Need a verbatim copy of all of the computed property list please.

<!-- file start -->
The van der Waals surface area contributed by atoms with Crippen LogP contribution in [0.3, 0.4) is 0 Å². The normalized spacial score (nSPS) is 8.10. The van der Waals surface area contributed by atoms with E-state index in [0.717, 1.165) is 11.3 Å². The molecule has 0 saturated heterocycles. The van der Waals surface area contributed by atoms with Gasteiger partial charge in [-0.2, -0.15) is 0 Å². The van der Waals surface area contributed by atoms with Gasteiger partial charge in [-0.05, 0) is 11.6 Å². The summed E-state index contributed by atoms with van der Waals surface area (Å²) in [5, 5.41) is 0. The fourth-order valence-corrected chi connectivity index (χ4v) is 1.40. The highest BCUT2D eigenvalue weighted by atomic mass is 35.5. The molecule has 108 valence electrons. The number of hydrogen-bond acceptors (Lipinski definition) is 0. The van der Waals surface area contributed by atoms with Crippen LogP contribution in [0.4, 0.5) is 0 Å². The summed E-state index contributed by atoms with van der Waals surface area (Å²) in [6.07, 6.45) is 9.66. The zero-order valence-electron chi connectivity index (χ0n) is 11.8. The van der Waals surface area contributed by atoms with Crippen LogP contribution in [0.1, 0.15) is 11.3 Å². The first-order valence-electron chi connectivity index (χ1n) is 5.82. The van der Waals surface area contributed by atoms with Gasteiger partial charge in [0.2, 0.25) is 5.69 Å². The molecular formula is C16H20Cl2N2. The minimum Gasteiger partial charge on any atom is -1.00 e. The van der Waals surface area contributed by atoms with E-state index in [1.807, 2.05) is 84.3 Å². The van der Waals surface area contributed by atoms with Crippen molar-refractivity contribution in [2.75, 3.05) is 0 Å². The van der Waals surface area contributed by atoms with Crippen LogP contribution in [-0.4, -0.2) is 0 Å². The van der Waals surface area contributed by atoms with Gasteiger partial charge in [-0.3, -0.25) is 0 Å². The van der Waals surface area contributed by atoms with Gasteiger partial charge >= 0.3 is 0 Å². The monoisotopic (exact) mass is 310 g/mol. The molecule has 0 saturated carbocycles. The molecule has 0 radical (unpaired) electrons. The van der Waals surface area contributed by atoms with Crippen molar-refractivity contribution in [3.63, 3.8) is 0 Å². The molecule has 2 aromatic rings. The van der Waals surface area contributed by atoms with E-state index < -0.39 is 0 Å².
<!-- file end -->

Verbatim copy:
The van der Waals surface area contributed by atoms with Crippen LogP contribution in [0.3, 0.4) is 0 Å². The normalized spacial score (nSPS) is 8.10. The van der Waals surface area contributed by atoms with E-state index in [0.717, 1.165) is 11.3 Å². The molecule has 0 saturated heterocycles. The van der Waals surface area contributed by atoms with Gasteiger partial charge in [-0.2, -0.15) is 0 Å². The van der Waals surface area contributed by atoms with Gasteiger partial charge in [-0.05, 0) is 11.6 Å². The summed E-state index contributed by atoms with van der Waals surface area (Å²) in [5, 5.41) is 0. The fourth-order valence-corrected chi connectivity index (χ4v) is 1.40. The highest BCUT2D eigenvalue weighted by atomic mass is 35.5. The molecule has 108 valence electrons. The number of hydrogen-bond acceptors (Lipinski definition) is 0. The van der Waals surface area contributed by atoms with Crippen LogP contribution in [0.4, 0.5) is 0 Å². The summed E-state index contributed by atoms with van der Waals surface area (Å²) in [6.07, 6.45) is 9.66. The zero-order valence-electron chi connectivity index (χ0n) is 11.8. The van der Waals surface area contributed by atoms with Crippen LogP contribution in [0.1, 0.15) is 11.3 Å². The first-order valence-electron chi connectivity index (χ1n) is 5.82. The van der Waals surface area contributed by atoms with Gasteiger partial charge in [0.2, 0.25) is 5.69 Å². The molecular formula is C16H20Cl2N2. The minimum Gasteiger partial charge on any atom is -1.00 e. The van der Waals surface area contributed by atoms with E-state index in [1.807, 2.05) is 84.3 Å². The van der Waals surface area contributed by atoms with Crippen molar-refractivity contribution in [2.75, 3.05) is 0 Å². The van der Waals surface area contributed by atoms with Crippen LogP contribution in [-0.4, -0.2) is 0 Å². The van der Waals surface area contributed by atoms with Gasteiger partial charge in [-0.3, -0.25) is 0 Å². The van der Waals surface area contributed by atoms with Gasteiger partial charge >= 0.3 is 0 Å². The monoisotopic (exact) mass is 310 g/mol. The molecule has 0 saturated carbocycles. The molecule has 0 radical (unpaired) electrons. The van der Waals surface area contributed by atoms with Crippen molar-refractivity contribution in [3.63, 3.8) is 0 Å². The molecule has 2 aromatic rings. The van der Waals surface area contributed by atoms with E-state index < -0.39 is 0 Å².